Being aware of the regional and policy around broadband can lead to the discovery of additional resources and opportunities, as well as help to anticipate any obstacles or challenges that might be faced as the community pursues better internet connectivity.
Putting together community meetings or a regional conference is a great way to provide space in order to discuss the economic and social value of broadband, and to build enthusiasm and support for internet improvement projects. By inviting internet service providers and public funders, communities can learn about the options available to them. Community members can collaboratively plan with one another and with neighboring communities.
HOW IT WORKS
In some cases, a regional organization can help convene communities. The Island Institute holds annual broadband summits to bring together coastal communities who are working to improve their internet connectivity. The first summit provided space and time for community learning and collaboration, as goals and options were identified. The second summit focused on lessons learned and strategies for pursuing broadband options. Learn more and access summit materials on our Broadband Resource page.
In other cases, communities reach out to one another as their broadband efforts overlap. In Casco Bay, three islands realized their solutions would be very costly but that they might find efficiencies by sharing their existing internet infrastructure and by increasing the number of potential customers, if they joined forces. In the course of investigating their existing infrastructure, several islands and Brooklin on the Blue Hill Peninsula discovered that they have shared internet and cell phone infrastructure networks, and any solution in one community could impact or be leveraged by another community.
- Identify a purpose. It’s important that a regional or strategic meeting be outcome-focused. This helps form an agenda, which will culminate in concrete steps to move forward.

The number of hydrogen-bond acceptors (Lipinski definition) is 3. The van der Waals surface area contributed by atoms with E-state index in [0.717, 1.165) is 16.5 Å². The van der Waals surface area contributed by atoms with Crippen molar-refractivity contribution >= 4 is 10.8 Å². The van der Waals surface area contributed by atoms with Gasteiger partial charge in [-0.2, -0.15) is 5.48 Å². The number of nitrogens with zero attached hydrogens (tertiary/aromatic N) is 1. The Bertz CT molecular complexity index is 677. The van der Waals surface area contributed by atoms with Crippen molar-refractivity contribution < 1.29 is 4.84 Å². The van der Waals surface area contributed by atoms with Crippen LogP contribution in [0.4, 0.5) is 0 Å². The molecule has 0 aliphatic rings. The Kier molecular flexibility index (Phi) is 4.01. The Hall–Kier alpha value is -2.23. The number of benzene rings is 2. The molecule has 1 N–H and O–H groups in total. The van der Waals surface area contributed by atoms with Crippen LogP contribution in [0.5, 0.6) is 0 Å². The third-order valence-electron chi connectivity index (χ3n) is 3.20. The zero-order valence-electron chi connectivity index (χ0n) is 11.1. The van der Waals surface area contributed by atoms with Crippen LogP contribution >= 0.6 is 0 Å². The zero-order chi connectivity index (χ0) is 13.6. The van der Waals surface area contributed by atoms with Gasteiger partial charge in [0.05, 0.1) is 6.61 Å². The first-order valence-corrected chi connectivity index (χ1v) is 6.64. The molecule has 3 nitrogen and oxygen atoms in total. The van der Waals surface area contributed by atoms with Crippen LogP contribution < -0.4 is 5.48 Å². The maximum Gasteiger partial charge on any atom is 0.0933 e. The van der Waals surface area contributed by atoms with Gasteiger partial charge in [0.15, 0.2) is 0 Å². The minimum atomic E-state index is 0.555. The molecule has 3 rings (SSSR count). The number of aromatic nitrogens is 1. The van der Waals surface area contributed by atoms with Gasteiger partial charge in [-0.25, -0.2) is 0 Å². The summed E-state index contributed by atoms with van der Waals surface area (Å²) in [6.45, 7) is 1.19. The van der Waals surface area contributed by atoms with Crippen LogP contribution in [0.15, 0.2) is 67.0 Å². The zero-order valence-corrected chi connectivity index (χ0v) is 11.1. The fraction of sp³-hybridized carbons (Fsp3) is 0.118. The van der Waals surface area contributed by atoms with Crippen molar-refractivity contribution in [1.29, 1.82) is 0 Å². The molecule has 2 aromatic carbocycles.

- Prepare facilitators and speakers. Clarify the goal of the meeting and each person’s role. What information will attendees gain from the presentation, and what will be helpful to discuss? Prepare questions for your speakers based on those considerations. Provide thoughtfully crafted questions to initiate productive group discussion. Have experts float between group breakouts to further guide discussion toward developing next steps or other desired outcomes.
- Mix it up. Maintain attendees’ engagement by having a thoughtful structure to the meeting: speaker presentation to full group, small group breakout sessions, large group panel discussions, etc. Different formats lend well to different purposes: inspiration or seeing the big picture, collaborative networking or planning next steps, learning how pieces come together or comparing stories, strategizing policy changes or sharing expertise, etc.
- Provide networking time. Productive conversations may occur one-on-one, not just in group breakouts. Mixing up how attendees participate throughout the meeting can maximize the opportunities for valuable discussion.
- Follow up. Ensure that participants take away something physical (or digital) from the meeting that will remind them of the purpose, goal, and next steps. Meeting materials can include speaker and expert biographies, and attendees’ contact information for continued learning and collaborations.
- Time for planning. There are a lot of logistics around bringing groups of people together, whether the event is for a dozen or 100 people. Working backward from the date of the meeting can be helpful in planning: when does RSVP need to be done, when do invitations need to be sent, when do speakers or facilitators need to be confirmed, when does the venue need to be reserved, etc. Include recruitment of volunteers into this timeline: who will help plan and execute the meeting?
- Cost. The benefits of holding a large meeting should justify the cost. Along with identifying the purpose of a meeting, consider its cost. Are there community or regional institutions interested in sponsoring the event? Are there donors or community members than can offer in-kind contributions, such as food?
- Building in enough time. Sharing experiences involves providing detailed examples, and this can take longer than expected. It’s helpful if the emcee can give the introduction and overview for the audience, so the speaker can dive into engaging stories about their work.
- Timing of the event. Consider when the meeting should occur to maximize attendance. Keep individual schedules in mind and plan accordingly to ensure that everyone who should be included is able to be there.
- After a productive joint meeting, the three islands in Casco Bay formed the Down Bay Technology Task Force and issued a Request for Information to solicit engineered infrastructure designs that leverage existing networks for a cost-effective broadband solution.
- The telecommunications working groups of several communities in Penobscot and Blue Hill Bays have connected through the Island Institute, to further understand how their potential options for improved internet and cell service are linked, and to consider how they may collaborate on solutions.
Originally published February 2017